The Church of Jesus Christ of Latter-Day Saints in Idaho.

Abstracted from "History of the State of Idaho," by Cornelis J. Brosnan, published by Charles Scribner's Sons, 1918; p. 80f.

The next religious organization which exerted a marked influence on Idaho, was the Church of Jesus Christ of Latter—Day Saints. On June 15, 1855, while Idaho was still part of the Oregon Territory, a little colony of 28 "Mormon" missionaries settled in the Lemhi Valley in eastern Idaho and established a mission on a site about two miles north of the present little town of Tendoy. The long 379-mile journey from Utah was accomplished in a month of dangerous travel over jagged rocks, parched sagebrush wastes, and wide, turbulent rivers.

Fort Lemhi: Southern Idaho's First Temporary Settlement.—The Fort Lemhi Mission, named in honor of a Nephite King mentioned in the Book of Mormon, was the first temporary settlement in southern Idaho.

Soon after their arrival, the industrious missionaries completed the erection of a stockade, and began the transformation of the little mountain valley into an agricultural settlement. In the spring of 1856, the mission was strengthened by the arrival of another small company of settlers from Utah.

The Grasshoppers Destroy Crops (1856).—There was every indication that the unremitting labors of the settlers would be rewarded by an abundant harvest. Swarms of grasshoppers, however, visited the valley during the summer and devoured the crops. So complete had been the ravages of these insects that in the following autumn the mission found it necessary to send to Salt Lake City for fresh supplies of seed, grain, and other provisions.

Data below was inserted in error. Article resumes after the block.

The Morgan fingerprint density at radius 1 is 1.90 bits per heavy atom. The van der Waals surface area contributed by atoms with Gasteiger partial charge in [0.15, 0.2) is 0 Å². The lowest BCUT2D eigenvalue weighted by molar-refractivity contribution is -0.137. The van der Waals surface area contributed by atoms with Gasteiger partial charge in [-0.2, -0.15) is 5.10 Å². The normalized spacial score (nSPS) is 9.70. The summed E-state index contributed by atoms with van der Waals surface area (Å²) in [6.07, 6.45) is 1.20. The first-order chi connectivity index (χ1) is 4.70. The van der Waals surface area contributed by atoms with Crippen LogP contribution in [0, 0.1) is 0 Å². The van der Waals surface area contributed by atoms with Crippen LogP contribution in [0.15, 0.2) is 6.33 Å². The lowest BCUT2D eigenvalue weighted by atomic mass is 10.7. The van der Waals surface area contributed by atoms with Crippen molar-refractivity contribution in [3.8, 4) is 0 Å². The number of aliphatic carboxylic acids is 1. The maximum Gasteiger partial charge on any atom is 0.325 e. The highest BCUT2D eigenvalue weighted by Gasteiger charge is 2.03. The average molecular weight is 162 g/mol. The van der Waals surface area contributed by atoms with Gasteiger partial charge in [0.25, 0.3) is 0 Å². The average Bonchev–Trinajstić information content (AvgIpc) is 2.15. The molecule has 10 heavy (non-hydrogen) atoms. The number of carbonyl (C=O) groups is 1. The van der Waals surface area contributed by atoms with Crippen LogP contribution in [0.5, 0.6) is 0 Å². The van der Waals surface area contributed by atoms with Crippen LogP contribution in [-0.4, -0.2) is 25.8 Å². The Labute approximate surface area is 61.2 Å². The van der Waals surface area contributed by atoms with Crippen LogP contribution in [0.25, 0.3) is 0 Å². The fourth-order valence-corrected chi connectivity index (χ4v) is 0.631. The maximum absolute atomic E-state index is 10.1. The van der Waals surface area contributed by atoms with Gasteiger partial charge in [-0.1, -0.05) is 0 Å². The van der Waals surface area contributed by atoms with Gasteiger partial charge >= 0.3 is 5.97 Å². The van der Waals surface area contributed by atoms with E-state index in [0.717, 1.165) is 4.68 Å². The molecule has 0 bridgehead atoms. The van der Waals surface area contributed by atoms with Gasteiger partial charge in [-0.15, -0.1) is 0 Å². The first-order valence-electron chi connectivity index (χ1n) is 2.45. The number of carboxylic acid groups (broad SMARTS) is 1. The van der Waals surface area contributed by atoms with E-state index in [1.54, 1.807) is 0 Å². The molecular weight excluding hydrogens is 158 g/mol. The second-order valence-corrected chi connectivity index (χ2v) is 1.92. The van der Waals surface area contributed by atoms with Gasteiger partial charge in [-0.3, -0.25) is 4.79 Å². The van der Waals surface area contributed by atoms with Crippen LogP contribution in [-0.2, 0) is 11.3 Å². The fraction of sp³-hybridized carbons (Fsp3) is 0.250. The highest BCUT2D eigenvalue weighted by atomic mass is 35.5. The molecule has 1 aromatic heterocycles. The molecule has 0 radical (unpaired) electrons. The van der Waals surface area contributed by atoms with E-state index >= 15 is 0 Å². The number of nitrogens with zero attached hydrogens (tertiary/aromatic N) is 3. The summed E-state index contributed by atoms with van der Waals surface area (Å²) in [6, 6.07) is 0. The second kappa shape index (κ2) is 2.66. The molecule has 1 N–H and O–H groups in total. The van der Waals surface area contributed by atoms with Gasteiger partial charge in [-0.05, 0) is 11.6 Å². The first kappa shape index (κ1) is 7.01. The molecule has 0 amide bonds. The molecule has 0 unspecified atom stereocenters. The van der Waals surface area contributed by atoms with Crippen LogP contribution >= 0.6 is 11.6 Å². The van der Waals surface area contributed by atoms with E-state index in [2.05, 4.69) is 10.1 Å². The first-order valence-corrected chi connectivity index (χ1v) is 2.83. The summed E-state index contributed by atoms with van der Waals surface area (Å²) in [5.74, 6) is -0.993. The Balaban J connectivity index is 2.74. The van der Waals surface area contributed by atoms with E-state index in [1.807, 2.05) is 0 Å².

A Visit from Brigham Young (1857).—In May, 1857, President Brigham Young paid a five-day visit to the little Idaho colony. He was impressed with the fertility of the picturesque valley. A spirit of peace, industry, and happiness was everywhere manifest. On Sunday, May to, 1857, religious services were held at the mission, and the colonists listened to an address by President. In the afternoon of the same Sunday, Snagg, the head chief of the Bannacks, made a formal call upon the at the mission. An old record describing this visit informs us that this Indian chief "came into the Fort, and had a smoke and a long and very friendly talk."

A Prosperous Year at the Mission (1857).—Fine crops of wheat, oats, hay, potatoes, and vegetables were grown during the summer of 1857. A "home-made" plow fashioned by the skilled hands of these pioneer "Mormons" was performing a useful service. A blacksmith's shop, and a grist-mill were in operation. The settlement was in a flourishing condition, and its ultimate success seemed assured, when an event occurred which brought the Lemhi missionary enterprise to an abrupt ending.

Fort Lemhi Abandoned (1858).—On February 25, 1858, a band of Bannack and Shoshoni Indians swooped down upon a herd of cattle which were grazing on some low hills near the fort, and attempted to steal them.